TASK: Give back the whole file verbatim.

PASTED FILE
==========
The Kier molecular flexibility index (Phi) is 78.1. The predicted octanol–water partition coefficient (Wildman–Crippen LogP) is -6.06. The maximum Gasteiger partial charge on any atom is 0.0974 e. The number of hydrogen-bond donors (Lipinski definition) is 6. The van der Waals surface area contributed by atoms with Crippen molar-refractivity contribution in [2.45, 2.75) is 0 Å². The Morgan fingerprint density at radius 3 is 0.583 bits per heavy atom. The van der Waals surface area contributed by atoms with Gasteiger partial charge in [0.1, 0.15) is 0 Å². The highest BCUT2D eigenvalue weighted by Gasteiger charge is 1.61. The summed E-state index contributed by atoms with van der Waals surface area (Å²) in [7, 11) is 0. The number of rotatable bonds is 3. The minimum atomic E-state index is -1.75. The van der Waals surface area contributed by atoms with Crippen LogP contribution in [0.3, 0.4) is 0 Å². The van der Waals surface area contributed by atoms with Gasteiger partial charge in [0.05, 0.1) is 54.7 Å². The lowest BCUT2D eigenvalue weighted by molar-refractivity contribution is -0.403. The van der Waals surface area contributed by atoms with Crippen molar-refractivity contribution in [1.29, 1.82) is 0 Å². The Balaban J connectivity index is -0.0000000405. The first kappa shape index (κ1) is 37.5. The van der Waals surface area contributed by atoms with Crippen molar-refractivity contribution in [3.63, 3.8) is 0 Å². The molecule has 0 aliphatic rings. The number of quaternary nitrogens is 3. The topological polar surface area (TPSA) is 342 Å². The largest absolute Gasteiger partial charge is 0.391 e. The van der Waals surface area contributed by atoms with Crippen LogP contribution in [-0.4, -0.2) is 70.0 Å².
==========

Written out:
The Kier molecular flexibility index (Phi) is 78.1. The predicted octanol–water partition coefficient (Wildman–Crippen LogP) is -6.06. The maximum Gasteiger partial charge on any atom is 0.0974 e. The number of hydrogen-bond donors (Lipinski definition) is 6. The van der Waals surface area contributed by atoms with Crippen molar-refractivity contribution in [2.45, 2.75) is 0 Å². The Morgan fingerprint density at radius 3 is 0.583 bits per heavy atom. The van der Waals surface area contributed by atoms with Gasteiger partial charge in [0.1, 0.15) is 0 Å². The highest BCUT2D eigenvalue weighted by Gasteiger charge is 1.61. The summed E-state index contributed by atoms with van der Waals surface area (Å²) in [7, 11) is 0. The number of rotatable bonds is 3. The minimum atomic E-state index is -1.75. The van der Waals surface area contributed by atoms with Crippen LogP contribution in [0.3, 0.4) is 0 Å². The van der Waals surface area contributed by atoms with Gasteiger partial charge in [0.05, 0.1) is 54.7 Å². The lowest BCUT2D eigenvalue weighted by molar-refractivity contribution is -0.403. The van der Waals surface area contributed by atoms with Crippen molar-refractivity contribution in [1.29, 1.82) is 0 Å². The Balaban J connectivity index is -0.0000000405. The first kappa shape index (κ1) is 37.5. The van der Waals surface area contributed by atoms with Crippen molar-refractivity contribution in [3.63, 3.8) is 0 Å². The molecule has 0 aliphatic rings. The number of quaternary nitrogens is 3. The topological polar surface area (TPSA) is 342 Å². The largest absolute Gasteiger partial charge is 0.391 e. The van der Waals surface area contributed by atoms with Crippen LogP contribution in [-0.4, -0.2) is 70.0 Å².